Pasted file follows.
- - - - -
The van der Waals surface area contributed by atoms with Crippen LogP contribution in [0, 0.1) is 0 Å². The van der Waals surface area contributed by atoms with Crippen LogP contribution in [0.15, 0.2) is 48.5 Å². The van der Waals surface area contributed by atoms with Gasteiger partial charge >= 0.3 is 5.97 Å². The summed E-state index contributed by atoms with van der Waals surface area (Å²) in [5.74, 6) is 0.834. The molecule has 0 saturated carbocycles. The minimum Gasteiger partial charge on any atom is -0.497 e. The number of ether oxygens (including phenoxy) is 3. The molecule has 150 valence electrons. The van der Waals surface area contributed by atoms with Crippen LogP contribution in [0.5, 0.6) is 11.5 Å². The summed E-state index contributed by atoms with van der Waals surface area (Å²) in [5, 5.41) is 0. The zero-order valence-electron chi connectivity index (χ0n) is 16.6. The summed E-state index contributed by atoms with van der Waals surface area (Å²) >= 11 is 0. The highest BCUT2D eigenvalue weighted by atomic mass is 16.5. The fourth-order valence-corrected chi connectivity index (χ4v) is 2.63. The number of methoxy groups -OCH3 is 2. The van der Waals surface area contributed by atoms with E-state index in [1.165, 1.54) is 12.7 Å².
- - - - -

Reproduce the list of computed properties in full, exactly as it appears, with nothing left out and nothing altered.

The van der Waals surface area contributed by atoms with Crippen LogP contribution in [0, 0.1) is 0 Å². The van der Waals surface area contributed by atoms with Crippen LogP contribution in [0.15, 0.2) is 48.5 Å². The van der Waals surface area contributed by atoms with Gasteiger partial charge >= 0.3 is 5.97 Å². The summed E-state index contributed by atoms with van der Waals surface area (Å²) in [5.74, 6) is 0.834. The molecule has 0 saturated carbocycles. The minimum Gasteiger partial charge on any atom is -0.497 e. The number of ether oxygens (including phenoxy) is 3. The molecule has 150 valence electrons. The van der Waals surface area contributed by atoms with Crippen LogP contribution in [0.5, 0.6) is 11.5 Å². The summed E-state index contributed by atoms with van der Waals surface area (Å²) in [5, 5.41) is 0. The zero-order valence-electron chi connectivity index (χ0n) is 16.6. The summed E-state index contributed by atoms with van der Waals surface area (Å²) >= 11 is 0. The highest BCUT2D eigenvalue weighted by atomic mass is 16.5. The fourth-order valence-corrected chi connectivity index (χ4v) is 2.63. The number of methoxy groups -OCH3 is 2. The van der Waals surface area contributed by atoms with E-state index in [1.165, 1.54) is 12.7 Å².